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Dish Of The Week: Trotters From A Great New Chef

Jonathan Schofield finds John Farrrer's cooking at Teacup superb and can't wait to get back

Published on May 8th 2012.

Dish Of The Week: Trotters From A Great New Chef


A boned trotter, over mash, with sausages, and seasonal veg.

How much?



Teacup, Thomas Street, 55 Thomas Street, Northern Quarter, City, 0161 832 3233.

Isn't Teacup famous for cakes and er...tea?

It is and still is. On a birthday visit last week the family and I had a moist and gorgeous Victoria Sponge. There were some fruit filled meringues looking pretty in pink on display too. And this chocolate pudding....but I want to talk about the skill in delivering the glorious pigs feet.

The trotters?

Yes those indeed. Delicately boned and then reconstituted into a moist, rich bulb of flesh, that breaks as though the knife has been invited in when cut. It is just a tiny bit but perfectly so, sweet, when sampled, and the skin is almost clean in flavour. This is where chef John Farrer comes in. He cooks with great clarity and great finesse.

Who's Farrer?

A man of great experience despite his tender looking years. He has worked with Pierre Koffman and Jeff Baker for many a season, learning to love food. Chefs with big names, chefs, particularly in the case of Koffman, with big reputations. Guess what he did with the trotter?


Flat facade with Teacup in redFlat facade with Teacup in red

Go on

He blow-torched very delicately to remove the hairs of the flesh to soften it but not break it down or crack it. He cooked the trotter in sherry vinegar and sugar molasses to lend a sour and sweet effect. The result was heaven. Then there's the vegetables. He treated these as though they were best friends.

He took them out and bought them a drink?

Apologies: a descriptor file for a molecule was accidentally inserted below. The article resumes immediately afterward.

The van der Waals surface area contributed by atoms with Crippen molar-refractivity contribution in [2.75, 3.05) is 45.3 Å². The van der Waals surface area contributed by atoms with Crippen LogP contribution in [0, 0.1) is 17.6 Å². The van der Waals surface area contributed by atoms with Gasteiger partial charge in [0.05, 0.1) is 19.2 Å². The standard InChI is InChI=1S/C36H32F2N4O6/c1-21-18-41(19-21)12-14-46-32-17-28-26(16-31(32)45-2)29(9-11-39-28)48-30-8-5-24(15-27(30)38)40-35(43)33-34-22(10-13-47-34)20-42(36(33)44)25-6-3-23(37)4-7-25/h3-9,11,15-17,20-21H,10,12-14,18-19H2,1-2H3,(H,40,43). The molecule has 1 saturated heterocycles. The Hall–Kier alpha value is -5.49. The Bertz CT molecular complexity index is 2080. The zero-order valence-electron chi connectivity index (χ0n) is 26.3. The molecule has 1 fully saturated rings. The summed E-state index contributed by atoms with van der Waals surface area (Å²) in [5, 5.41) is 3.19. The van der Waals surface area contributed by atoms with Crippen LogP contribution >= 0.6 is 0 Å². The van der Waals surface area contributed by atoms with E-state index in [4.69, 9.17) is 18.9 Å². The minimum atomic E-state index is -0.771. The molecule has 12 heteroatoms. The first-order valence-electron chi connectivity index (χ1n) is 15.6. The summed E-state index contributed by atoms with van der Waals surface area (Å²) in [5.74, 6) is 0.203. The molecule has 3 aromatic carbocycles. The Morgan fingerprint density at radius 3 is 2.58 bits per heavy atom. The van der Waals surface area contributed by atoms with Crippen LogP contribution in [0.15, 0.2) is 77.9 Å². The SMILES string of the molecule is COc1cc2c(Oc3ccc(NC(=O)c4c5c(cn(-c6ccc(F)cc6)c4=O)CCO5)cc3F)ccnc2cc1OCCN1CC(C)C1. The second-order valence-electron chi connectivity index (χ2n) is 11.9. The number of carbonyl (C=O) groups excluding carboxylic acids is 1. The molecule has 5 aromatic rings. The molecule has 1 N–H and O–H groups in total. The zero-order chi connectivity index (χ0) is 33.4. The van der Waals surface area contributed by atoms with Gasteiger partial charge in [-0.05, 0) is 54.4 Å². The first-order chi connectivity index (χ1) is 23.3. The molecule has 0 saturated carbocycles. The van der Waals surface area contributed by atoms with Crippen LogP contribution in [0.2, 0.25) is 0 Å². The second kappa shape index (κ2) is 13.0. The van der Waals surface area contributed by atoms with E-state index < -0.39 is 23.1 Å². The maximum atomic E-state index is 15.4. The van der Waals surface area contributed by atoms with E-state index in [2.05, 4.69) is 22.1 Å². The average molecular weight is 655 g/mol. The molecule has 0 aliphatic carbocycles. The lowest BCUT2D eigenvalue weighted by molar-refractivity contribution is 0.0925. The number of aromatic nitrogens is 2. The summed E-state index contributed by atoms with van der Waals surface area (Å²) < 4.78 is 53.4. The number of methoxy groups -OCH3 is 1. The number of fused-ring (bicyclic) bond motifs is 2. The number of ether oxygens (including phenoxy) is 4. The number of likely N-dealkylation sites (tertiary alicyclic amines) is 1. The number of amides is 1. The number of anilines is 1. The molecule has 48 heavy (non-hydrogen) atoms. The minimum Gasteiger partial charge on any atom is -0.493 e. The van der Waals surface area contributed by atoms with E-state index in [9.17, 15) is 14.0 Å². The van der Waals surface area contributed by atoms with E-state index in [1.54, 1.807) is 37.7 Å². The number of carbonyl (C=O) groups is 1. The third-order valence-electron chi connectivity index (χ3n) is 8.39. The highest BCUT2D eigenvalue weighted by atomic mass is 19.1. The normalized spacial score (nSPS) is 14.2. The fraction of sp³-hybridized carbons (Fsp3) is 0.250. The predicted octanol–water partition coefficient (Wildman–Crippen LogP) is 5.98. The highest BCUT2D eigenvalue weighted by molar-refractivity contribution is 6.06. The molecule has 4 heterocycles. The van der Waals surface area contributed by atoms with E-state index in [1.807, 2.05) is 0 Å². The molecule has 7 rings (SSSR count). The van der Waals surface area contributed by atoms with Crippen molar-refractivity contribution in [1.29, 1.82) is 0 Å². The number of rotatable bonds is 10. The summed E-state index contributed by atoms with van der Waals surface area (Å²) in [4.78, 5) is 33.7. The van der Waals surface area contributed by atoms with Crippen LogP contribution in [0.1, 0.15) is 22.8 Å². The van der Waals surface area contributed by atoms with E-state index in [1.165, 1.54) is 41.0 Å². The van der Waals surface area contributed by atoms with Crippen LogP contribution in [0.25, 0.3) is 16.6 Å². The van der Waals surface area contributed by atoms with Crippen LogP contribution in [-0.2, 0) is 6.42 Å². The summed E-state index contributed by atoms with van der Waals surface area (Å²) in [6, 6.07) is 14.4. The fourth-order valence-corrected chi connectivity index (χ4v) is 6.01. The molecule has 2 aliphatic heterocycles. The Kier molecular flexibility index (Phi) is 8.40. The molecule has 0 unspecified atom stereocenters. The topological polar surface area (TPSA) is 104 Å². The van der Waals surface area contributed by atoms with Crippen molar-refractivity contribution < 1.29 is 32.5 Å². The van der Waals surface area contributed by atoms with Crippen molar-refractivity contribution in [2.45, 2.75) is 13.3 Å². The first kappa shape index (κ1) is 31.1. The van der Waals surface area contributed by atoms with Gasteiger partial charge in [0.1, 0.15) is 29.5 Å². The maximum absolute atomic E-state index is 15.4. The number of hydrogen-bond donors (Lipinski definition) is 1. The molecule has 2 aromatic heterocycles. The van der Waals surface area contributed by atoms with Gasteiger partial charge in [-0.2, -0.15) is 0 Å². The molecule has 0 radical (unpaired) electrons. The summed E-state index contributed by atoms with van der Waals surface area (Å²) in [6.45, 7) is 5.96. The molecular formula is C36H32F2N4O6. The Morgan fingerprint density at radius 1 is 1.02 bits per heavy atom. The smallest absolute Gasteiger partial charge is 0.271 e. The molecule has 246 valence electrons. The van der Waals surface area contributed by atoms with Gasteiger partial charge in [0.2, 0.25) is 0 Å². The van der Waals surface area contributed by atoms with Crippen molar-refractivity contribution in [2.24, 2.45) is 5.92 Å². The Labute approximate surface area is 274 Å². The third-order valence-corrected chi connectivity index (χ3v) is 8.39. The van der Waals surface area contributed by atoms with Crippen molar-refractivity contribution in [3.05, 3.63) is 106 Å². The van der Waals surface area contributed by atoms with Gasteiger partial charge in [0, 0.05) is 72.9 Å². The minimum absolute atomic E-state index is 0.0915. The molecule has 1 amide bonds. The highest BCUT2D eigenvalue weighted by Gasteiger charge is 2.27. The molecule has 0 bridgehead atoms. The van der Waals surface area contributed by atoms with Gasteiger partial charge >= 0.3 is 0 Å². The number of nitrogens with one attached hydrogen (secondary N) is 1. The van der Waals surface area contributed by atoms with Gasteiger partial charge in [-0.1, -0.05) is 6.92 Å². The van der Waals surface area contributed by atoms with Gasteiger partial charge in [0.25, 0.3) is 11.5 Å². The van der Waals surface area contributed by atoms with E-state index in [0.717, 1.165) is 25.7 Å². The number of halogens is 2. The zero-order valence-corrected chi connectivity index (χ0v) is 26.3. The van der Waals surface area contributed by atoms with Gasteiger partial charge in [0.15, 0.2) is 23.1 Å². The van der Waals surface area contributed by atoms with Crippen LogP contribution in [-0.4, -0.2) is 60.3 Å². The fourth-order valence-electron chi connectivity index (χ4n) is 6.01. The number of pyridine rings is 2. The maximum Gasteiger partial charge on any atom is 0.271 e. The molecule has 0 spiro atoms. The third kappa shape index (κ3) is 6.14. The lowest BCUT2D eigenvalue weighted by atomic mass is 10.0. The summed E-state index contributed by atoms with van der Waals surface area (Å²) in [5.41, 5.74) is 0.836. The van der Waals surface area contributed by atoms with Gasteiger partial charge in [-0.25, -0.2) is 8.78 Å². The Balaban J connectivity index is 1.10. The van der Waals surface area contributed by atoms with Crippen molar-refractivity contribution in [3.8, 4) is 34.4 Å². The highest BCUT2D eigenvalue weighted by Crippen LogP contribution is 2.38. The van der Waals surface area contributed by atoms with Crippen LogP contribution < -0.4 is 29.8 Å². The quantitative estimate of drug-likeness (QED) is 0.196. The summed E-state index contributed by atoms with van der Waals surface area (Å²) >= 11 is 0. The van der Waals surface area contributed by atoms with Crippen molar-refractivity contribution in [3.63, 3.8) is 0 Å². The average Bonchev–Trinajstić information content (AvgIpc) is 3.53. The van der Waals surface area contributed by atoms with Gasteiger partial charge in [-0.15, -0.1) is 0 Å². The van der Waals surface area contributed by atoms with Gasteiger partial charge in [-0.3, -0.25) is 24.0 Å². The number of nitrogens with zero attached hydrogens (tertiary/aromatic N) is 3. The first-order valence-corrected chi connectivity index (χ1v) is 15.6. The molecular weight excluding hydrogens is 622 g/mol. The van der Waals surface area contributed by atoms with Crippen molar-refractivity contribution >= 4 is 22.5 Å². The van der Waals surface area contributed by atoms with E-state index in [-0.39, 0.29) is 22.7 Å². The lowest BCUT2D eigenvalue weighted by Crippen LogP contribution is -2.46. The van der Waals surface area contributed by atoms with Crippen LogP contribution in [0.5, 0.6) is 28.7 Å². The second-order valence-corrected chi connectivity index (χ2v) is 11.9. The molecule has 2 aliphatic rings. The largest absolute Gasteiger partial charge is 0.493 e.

In a manner of speaking. John Farrer may well be the best chef of vegetables in the city at the moment. The beetroot, the carrot had a yielding character to them but were firm too. They had a sort of belief in themselves. 

I don't think vegetables can feel confident.

These did. This was the skill here: the vegetables were not a glib distraction to be forgotten about in the rush for the flesh, they were as much as part of the meal as the trotters, and the sausages. Confident see?

And the sausages and the mash?

Perfectly delivered, the mash a creamy joy, the sausages full of character and the gravy, rich and full: lovely all bunched together with the veg and the trotter. But I hadn't finished with describing the veg.

Sorry, will the confident veg now be angry?

That's the point. No they were happy. I asked Farrrer about his approach to the vegetables, and how come his were about the best in the city, and he said, "You have to love them a little. I tell the kitchen that there are two ways to cut wood, take an axe to it or saw it carefully. Which has the smoother finish, which should we be doing? It's the same with the vegetables, treat them with care and you'll have a finer result."

And all this for a tenner?

Yep a tenner. I'll be back for the full review soon. Teacup in its 'Suppa and Cuppa' (or wine) menu is providing value with top quality from the kitchen. John Farrer is one to watch, he's the real deal, a real talent. Not often are you surprised by the techniques in a kitchen, especially one that has no reputation for cooking savoury food and one you thought of as the engine room for a teashop, but John Farrer is a cut-above. Get down there and order those trotters soon. 

Who are these people below? 

They're the kitchen team JC, Adam, Lewis, Nicholas and Tim. John Farrer is third from the left. Good chefs - but I wouldn't want to meet them in a Northern Quarter alley late at night. 

You can follow Confidential writers on Twitter here @JonathSchofield

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